Jay S Skyler

University of Miami, كورال غيبلز، فلوريدا, Florida, United States

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Publications (233)1496.48 Total impact

  • Diabetes Care 10/2015; 38(10):1964-1974. DOI:10.2337/dc15-1419 · 8.42 Impact Factor
  • Jay M. Sosenko · Jay S. Skyler · Jerry P. Palmer ·
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    ABSTRACT: This report details the development, validation, and utility of the Diabetes Prevention Trial-Type 1 (DPT-1) Risk Score (DPTRS) for type 1 diabetes (T1D). Proportional hazards regression was used to develop the DPTRS model which includes the glucose and C-peptide sums from oral glucose tolerance tests at 30, 60, 90, and 120 min, the log fasting C-peptide, age, and the log BMI. The DPTRS was externally validated in the TrialNet Natural History Study cohort (TNNHS). In a study of the application of the DPTRS, the findings showed that it could be used to identify normoglycemic individuals who were at a similar risk for T1D as those with dysglycemia. The DPTRS could also be used to identify lower risk dysglycemic individuals. Risk estimates of individuals deemed to be at higher risk according to DPTRS values did not differ significantly between the DPT-1 and the TNNHS; whereas, the risk estimates for those with dysglycemia were significantly higher in DPT-1. Individuals with very high DPTRS values were found to be at such marked risk for T1D that they could reasonably be considered to be in a pre-diabetic state. The findings indicate that the DPTRS has utility in T1D prevention trials and for identifying pre-diabetic individuals.
    Current Diabetes Reports 08/2015; 15(8). DOI:10.1007/s11892-015-0626-1 · 3.08 Impact Factor
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    ABSTRACT: To assess the safety, tolerability, and feasibility of adult allogeneic bone marrow-derived mesenchymal precursor cells (MPCs) in type 2 diabetes inadequately controlled with metformin either alone or with one additional oral antidiabetic agent. The study was a dose-escalating randomized placebo-controlled trial assessing one intravenous (IV) infusion of MPCs (rexlemestrocel-L; Mesoblast Inc.) 0.3 × 10(6)/kg (n = 15), 1.0 × 10(6)/kg (n = 15), or 2.0 × 10(6)/kg (n = 15) or placebo (n = 16). Study duration was 12 weeks. Subjects (21 women, 40 men) with a mean ± SD baseline HbA1c 8.3 ± 1.0% (67 ± 10.9 mmol/mol), BMI 33.5 ± 5.5 kg/m(2), and diabetes duration 10.1 ± 6.0 years were enrolled at 18 U.S. sites. No acute adverse events (AEs) were associated with infusion. No serious AEs, serious hypoglycemia AEs, or discontinuations due to AEs over 12 weeks were found. No subjects developed donor-specific anti-HLA antibodies or became sensitized. The safety profile was comparable among treatment groups. Compared with placebo, a single IV infusion of rexlemestrocel-L reduced HbA1c at all time points after week 1. The adjusted least squares mean ± SE dose-related differences in HbA1c from placebo in the rexlemestrocel-L groups ranged from -0.1 ± 0.2% (-1.1 ± 2.2 mmol/mol) to -0.4 ± 0.2% (4.4 ± 2.2 mmol/mol) at 8 weeks and from 0.0 ± 0.25% to -0.3 ± 0.25% (-3.3 ± -2.7 mmol/mol) at 12 weeks (P < 0.05 for 2.0 × 10(6)/kg dose at 8 weeks). The clinical target HbA1c <7% (53 mmol/mol) was achieved by 33% (5 of 15) of the subjects who received the 2.0 × 10(6)/kg dose vs. 0% of those who received placebo (P < 0.05). This short-term study demonstrates the safety and feasibility of up to 246 million MPCs in subjects with type 2 diabetes. © 2015 by the American Diabetes Association. Readers may use this article as long as the work is properly cited, the use is educational and not for profit, and the work is not altered.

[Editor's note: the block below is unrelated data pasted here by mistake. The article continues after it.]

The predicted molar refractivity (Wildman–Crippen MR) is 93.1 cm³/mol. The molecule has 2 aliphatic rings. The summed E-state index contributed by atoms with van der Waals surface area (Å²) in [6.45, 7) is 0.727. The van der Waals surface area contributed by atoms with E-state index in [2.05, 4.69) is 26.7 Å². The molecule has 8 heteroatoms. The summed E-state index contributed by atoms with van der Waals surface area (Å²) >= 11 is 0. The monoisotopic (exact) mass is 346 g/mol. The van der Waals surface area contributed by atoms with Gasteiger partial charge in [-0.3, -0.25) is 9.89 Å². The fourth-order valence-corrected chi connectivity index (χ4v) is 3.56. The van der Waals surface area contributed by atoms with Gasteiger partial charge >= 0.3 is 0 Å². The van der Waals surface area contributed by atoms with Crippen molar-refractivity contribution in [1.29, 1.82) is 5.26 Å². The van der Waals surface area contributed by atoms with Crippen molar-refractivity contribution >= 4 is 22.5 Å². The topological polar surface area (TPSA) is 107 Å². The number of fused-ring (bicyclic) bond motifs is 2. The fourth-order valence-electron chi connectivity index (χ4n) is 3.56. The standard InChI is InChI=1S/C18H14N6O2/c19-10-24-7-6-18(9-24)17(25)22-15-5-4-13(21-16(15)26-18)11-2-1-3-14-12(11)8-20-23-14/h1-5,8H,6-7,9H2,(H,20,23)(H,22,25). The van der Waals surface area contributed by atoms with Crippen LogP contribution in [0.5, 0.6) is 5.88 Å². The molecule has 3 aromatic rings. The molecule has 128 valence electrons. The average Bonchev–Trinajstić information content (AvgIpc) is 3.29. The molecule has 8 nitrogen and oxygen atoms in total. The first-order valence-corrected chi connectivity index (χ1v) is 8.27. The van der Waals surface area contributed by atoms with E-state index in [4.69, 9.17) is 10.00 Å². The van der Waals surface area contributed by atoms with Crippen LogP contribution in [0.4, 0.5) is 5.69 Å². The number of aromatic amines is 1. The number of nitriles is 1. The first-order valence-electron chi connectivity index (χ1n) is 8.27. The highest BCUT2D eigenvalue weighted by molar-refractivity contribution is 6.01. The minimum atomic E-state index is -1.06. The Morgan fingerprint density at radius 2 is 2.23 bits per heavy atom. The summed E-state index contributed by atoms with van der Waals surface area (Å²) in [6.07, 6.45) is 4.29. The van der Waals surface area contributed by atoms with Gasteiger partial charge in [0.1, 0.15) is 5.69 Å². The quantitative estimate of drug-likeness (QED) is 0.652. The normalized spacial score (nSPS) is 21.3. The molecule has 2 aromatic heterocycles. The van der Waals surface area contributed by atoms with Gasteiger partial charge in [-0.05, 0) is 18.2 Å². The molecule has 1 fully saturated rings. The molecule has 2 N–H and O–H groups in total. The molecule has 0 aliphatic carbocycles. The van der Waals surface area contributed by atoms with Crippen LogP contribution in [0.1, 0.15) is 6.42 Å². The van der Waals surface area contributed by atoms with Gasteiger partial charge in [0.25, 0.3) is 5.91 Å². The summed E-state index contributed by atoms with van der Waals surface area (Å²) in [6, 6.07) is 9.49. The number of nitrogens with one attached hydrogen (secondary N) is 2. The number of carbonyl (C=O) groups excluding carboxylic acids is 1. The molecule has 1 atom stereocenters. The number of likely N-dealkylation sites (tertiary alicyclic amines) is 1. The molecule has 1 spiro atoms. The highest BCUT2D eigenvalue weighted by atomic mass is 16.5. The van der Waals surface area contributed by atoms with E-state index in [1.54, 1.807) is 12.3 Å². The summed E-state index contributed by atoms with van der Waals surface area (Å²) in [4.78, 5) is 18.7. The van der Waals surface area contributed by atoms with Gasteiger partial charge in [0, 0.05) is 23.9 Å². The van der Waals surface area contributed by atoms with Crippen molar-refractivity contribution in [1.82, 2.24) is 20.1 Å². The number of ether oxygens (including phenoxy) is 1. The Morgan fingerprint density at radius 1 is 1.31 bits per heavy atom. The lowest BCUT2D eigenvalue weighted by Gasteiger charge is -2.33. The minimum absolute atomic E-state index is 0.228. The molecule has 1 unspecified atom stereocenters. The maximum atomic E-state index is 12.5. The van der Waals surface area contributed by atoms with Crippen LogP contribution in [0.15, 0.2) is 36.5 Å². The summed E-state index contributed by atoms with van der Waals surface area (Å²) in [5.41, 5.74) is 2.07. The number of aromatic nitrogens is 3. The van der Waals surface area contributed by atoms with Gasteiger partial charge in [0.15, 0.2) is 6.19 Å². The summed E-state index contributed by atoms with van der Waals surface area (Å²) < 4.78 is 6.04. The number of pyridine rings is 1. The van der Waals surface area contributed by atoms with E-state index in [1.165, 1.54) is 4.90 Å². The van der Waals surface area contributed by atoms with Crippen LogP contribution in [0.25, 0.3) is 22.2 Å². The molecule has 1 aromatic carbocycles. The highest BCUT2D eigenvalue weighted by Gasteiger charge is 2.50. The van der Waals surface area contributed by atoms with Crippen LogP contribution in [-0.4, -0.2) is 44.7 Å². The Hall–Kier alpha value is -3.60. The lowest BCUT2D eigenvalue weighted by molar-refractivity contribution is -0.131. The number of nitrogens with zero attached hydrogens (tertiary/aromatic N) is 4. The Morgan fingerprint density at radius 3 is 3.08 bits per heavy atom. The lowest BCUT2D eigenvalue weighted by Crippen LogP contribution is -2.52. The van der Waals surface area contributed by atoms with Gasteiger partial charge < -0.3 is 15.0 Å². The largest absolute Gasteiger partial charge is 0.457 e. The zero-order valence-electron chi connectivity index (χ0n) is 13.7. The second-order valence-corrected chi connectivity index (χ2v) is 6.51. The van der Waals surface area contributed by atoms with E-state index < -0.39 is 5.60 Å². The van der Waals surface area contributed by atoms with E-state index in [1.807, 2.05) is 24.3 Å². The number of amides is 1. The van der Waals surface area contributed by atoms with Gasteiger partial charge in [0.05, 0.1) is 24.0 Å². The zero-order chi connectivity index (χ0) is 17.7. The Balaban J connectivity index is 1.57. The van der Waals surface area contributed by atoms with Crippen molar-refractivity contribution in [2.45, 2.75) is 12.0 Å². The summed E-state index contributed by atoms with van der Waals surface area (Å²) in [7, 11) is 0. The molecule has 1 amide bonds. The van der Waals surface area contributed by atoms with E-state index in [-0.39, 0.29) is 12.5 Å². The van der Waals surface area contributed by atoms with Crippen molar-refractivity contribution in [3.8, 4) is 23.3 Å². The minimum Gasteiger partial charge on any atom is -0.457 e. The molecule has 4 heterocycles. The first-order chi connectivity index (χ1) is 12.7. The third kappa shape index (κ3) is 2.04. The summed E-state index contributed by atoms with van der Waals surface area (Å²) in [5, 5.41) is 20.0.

Diabetes care 07/2015; 38(9). DOI:10.2337/dc14-2830 · 8.42 Impact Factor
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    ABSTRACT: Ranolazine is an antianginal drug that mediates its effects by inhibition of cardiac late sodium current. Although ranolazine is not approved for the treatment of type 2 diabetes, in post hoc analyses of pivotal angina trials, ranolazine was associated with reductions in percent glycosylated hemoglobin (HbA1c) in subjects with type 2 diabetes. The study prospectively assessed the safety and efficacy of ranolazine in subjects with type 2 diabetes with inadequate glycemic control managed by lifestyle alone. The study was conducted worldwide in 465 subjects, with baseline HbA1c of 7-10% (53-86 mmol/mol) and fasting serum glucose of 130-240 mg/dL, randomized to placebo versus ranolazine. Compared with placebo, there was a greater decline in HbA1c at week 24 from baseline (primary end point) in subjects taking ranolazine (mean difference -0.56% [-6.1 mmol/mol]; P < 0.0001). Moreover, the proportion of subjects achieving an HbA1c <7.0% was greater with ranolazine (25.6% vs. 41.2%; P = 0.0004). Ranolazine was associated with reductions in fasting (mean difference -8 mg/dL; P = 0.0266) and 2-h postprandial glucose (mean difference -19 mg/dL; P = 0.0008 vs. placebo). Subjects taking ranolazine trended toward a greater decrease from baseline in fasting insulin (P = 0.0507), a greater decrease in fasting glucagon (P = 0.0003), and a lower postprandial 3-h glucagon area under the curve (P = 0.0031 vs. placebo). Ranolazine was safe and well tolerated. Compared with placebo, use of ranolazine monotherapy over 24 weeks, in subjects with type 2 diabetes and inadequate glycemic control on diet and exercise alone, significantly reduced HbA1c and other measures of glycemic control. © 2015 by the American Diabetes Association. Readers may use this article as long as the work is properly cited, the use is educational and not for profit, and the work is not altered.
    Diabetes care 06/2015; 38(7). DOI:10.2337/dc14-2629 · 8.42 Impact Factor
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    William T Cefalu · William V Tamborlane · Jay S Skyler ·